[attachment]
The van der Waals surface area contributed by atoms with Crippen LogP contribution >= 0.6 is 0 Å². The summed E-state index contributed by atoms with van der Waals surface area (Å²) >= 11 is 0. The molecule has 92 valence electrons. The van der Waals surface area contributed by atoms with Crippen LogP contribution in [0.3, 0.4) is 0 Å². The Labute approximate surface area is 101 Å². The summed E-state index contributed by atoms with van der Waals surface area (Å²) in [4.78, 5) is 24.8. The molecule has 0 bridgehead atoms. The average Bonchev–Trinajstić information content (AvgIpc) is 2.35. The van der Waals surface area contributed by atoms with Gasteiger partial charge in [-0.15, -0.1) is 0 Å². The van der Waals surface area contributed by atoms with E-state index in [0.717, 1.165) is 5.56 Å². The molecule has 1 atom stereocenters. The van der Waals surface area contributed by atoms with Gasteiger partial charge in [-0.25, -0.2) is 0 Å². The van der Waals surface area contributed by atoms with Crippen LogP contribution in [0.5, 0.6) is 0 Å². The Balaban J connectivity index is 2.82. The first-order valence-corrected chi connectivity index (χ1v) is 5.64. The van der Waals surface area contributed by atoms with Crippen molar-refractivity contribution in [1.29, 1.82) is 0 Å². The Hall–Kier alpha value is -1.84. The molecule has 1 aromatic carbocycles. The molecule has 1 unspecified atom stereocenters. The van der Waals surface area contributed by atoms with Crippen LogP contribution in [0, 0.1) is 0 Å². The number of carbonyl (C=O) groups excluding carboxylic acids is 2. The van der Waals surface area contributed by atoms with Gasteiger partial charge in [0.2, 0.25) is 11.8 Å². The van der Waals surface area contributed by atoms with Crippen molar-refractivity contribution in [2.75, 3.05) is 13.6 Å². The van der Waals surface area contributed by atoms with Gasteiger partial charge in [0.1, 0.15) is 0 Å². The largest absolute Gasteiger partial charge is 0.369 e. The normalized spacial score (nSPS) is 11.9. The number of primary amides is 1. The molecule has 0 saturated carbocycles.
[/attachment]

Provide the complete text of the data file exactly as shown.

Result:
The van der Waals surface area contributed by atoms with Crippen LogP contribution >= 0.6 is 0 Å². The summed E-state index contributed by atoms with van der Waals surface area (Å²) >= 11 is 0. The molecule has 92 valence electrons. The van der Waals surface area contributed by atoms with Crippen LogP contribution in [0.3, 0.4) is 0 Å². The Labute approximate surface area is 101 Å². The summed E-state index contributed by atoms with van der Waals surface area (Å²) in [4.78, 5) is 24.8. The molecule has 0 bridgehead atoms. The average Bonchev–Trinajstić information content (AvgIpc) is 2.35. The van der Waals surface area contributed by atoms with Gasteiger partial charge in [-0.15, -0.1) is 0 Å². The van der Waals surface area contributed by atoms with E-state index in [0.717, 1.165) is 5.56 Å². The molecule has 1 atom stereocenters. The van der Waals surface area contributed by atoms with Gasteiger partial charge in [-0.25, -0.2) is 0 Å². The van der Waals surface area contributed by atoms with Crippen LogP contribution in [0.5, 0.6) is 0 Å². The Balaban J connectivity index is 2.82. The first-order valence-corrected chi connectivity index (χ1v) is 5.64. The van der Waals surface area contributed by atoms with Crippen molar-refractivity contribution in [1.29, 1.82) is 0 Å². The Hall–Kier alpha value is -1.84. The molecule has 1 aromatic carbocycles. The molecule has 1 unspecified atom stereocenters. The van der Waals surface area contributed by atoms with Crippen LogP contribution in [0, 0.1) is 0 Å². The number of carbonyl (C=O) groups excluding carboxylic acids is 2. The van der Waals surface area contributed by atoms with Gasteiger partial charge in [0.2, 0.25) is 11.8 Å². The van der Waals surface area contributed by atoms with Crippen molar-refractivity contribution in [2.75, 3.05) is 13.6 Å². The van der Waals surface area contributed by atoms with Gasteiger partial charge in [0.1, 0.15) is 0 Å². The largest absolute Gasteiger partial charge is 0.369 e. The normalized spacial score (nSPS) is 11.9. The number of primary amides is 1. The molecule has 0 saturated carbocycles.